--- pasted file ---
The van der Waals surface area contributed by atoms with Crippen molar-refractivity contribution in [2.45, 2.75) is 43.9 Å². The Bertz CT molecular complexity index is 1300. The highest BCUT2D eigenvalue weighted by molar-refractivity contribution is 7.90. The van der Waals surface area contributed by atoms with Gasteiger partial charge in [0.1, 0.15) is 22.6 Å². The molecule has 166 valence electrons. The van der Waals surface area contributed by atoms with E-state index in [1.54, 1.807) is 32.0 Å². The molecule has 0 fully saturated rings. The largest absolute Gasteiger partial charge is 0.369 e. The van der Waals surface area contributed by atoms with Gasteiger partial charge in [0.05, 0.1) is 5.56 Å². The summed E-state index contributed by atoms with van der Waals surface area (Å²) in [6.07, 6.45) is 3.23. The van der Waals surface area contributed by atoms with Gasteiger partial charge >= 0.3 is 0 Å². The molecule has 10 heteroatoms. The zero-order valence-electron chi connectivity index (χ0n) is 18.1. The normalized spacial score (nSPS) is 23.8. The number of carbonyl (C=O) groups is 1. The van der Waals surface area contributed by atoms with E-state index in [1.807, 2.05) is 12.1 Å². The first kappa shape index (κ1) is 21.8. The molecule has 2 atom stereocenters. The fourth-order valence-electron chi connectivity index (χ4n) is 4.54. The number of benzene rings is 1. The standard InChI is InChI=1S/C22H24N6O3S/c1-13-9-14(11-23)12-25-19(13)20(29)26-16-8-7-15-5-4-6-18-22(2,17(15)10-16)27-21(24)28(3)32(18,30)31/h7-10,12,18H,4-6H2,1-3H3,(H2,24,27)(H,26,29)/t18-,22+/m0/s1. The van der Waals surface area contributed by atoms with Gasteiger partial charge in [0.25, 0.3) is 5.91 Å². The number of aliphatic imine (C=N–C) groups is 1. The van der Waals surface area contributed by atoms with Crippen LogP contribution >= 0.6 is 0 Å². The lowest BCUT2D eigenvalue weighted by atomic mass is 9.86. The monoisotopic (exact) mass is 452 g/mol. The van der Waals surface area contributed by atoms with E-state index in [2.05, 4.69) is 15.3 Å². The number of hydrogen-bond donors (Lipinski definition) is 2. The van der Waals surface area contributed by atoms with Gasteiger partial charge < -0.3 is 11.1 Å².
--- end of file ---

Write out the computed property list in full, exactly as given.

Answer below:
The van der Waals surface area contributed by atoms with Crippen molar-refractivity contribution in [2.45, 2.75) is 43.9 Å². The Bertz CT molecular complexity index is 1300. The highest BCUT2D eigenvalue weighted by molar-refractivity contribution is 7.90. The van der Waals surface area contributed by atoms with Gasteiger partial charge in [0.1, 0.15) is 22.6 Å². The molecule has 166 valence electrons. The van der Waals surface area contributed by atoms with E-state index in [1.54, 1.807) is 32.0 Å². The molecule has 0 fully saturated rings. The largest absolute Gasteiger partial charge is 0.369 e. The van der Waals surface area contributed by atoms with Gasteiger partial charge in [0.05, 0.1) is 5.56 Å². The summed E-state index contributed by atoms with van der Waals surface area (Å²) in [6.07, 6.45) is 3.23. The van der Waals surface area contributed by atoms with Gasteiger partial charge >= 0.3 is 0 Å². The molecule has 10 heteroatoms. The zero-order valence-electron chi connectivity index (χ0n) is 18.1. The normalized spacial score (nSPS) is 23.8. The number of carbonyl (C=O) groups is 1. The van der Waals surface area contributed by atoms with E-state index in [1.807, 2.05) is 12.1 Å². The first kappa shape index (κ1) is 21.8. The molecule has 2 atom stereocenters. The fourth-order valence-electron chi connectivity index (χ4n) is 4.54. The number of benzene rings is 1. The standard InChI is InChI=1S/C22H24N6O3S/c1-13-9-14(11-23)12-25-19(13)20(29)26-16-8-7-15-5-4-6-18-22(2,17(15)10-16)27-21(24)28(3)32(18,30)31/h7-10,12,18H,4-6H2,1-3H3,(H2,24,27)(H,26,29)/t18-,22+/m0/s1. The van der Waals surface area contributed by atoms with Gasteiger partial charge in [0.25, 0.3) is 5.91 Å². The number of aliphatic imine (C=N–C) groups is 1. The van der Waals surface area contributed by atoms with Crippen LogP contribution >= 0.6 is 0 Å². The lowest BCUT2D eigenvalue weighted by atomic mass is 9.86. The monoisotopic (exact) mass is 452 g/mol. The van der Waals surface area contributed by atoms with E-state index in [2.05, 4.69) is 15.3 Å². The number of hydrogen-bond donors (Lipinski definition) is 2. The van der Waals surface area contributed by atoms with Gasteiger partial charge < -0.3 is 11.1 Å².